Date of Award:


Document Type:


Degree Name:

Master of Science (MS)


School of Teacher Education and Leadership

Department name when degree awarded

Education Administration

Committee Chair(s)

John C. Carlisle


John C. Carlisle


Ethelyn O. Greaves


Carlton Culmsee


E. A. Jacobsen


L. G. Noble


R. W. Roskelley


Dee A. Broadbent


During the years of World War II the faculties of the public schools in Utah, as well as in the rest of the nation, were depleted to a serious extent, and enrollment in teacher training institutions throughout the country decreased. Because of this condition the State Department of Education in Utah as well as in other states was forced to issue letters of authorization to teachers who could not meet standard certification requirements in order to staff the schools. Many of these teachers are still teaching today.

A study of the history of education in the United States and in the state of Utah shows repeated periods of "shortage" and "surplus" in the supply of teachers available for work in the public schools. During prosperous years such as were experienced during and since World War II there seems to have been a shortage in properly trained teachers. Teachers who joined the armed services combined with those who left their positions to take jobs where the salaries were better account for this initial shortage. At the present time when economic conditions appear to be "leveling of", the supply of teachers seems more nearly to meet the demand or in some cases to exceed it. In times of depression the supply has appeared consistently to exceed the demand.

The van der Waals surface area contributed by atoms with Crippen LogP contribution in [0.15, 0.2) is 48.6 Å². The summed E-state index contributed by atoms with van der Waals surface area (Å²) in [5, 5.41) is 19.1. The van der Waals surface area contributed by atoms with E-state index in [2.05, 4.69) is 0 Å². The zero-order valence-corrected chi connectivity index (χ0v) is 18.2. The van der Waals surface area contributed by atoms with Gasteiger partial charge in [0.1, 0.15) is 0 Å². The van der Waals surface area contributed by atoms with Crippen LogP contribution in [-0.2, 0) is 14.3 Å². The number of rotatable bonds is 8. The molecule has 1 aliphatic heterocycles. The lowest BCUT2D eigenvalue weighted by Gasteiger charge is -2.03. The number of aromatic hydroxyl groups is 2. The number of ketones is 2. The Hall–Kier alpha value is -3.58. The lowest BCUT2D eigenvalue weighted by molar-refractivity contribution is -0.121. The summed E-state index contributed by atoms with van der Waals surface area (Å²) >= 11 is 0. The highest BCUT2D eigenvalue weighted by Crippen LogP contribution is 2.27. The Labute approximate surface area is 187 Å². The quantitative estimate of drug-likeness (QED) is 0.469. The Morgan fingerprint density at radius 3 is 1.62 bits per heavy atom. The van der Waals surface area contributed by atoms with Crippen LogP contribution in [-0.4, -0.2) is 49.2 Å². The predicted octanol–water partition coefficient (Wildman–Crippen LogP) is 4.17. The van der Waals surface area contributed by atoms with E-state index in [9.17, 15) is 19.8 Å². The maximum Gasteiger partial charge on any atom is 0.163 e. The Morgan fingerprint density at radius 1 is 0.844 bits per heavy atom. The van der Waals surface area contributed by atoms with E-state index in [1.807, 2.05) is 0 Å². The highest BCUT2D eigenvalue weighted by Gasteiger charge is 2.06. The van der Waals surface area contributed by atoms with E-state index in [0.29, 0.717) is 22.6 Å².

Ralph McDonald, Executive Secretary of the National Commission on Teacher Education and Professional Standards, stated that "one of the most vexing problems of American education is that relating the supply of teacher to the demand. The schools of the nation have experienced alternate periods of great over-supply and crucial shortage of certified teachers. At practically no time in recent history has there existed even momentarily a balanced relationship between the number of positions and the number of available teachers." He further stated that "both the imbalance itself and the apathy with respect to it have arisen largely because of the absence of authentic data regarding either supply or demand." It is, therefore, pertinent that this problem should be continuously studied in every state in the Union.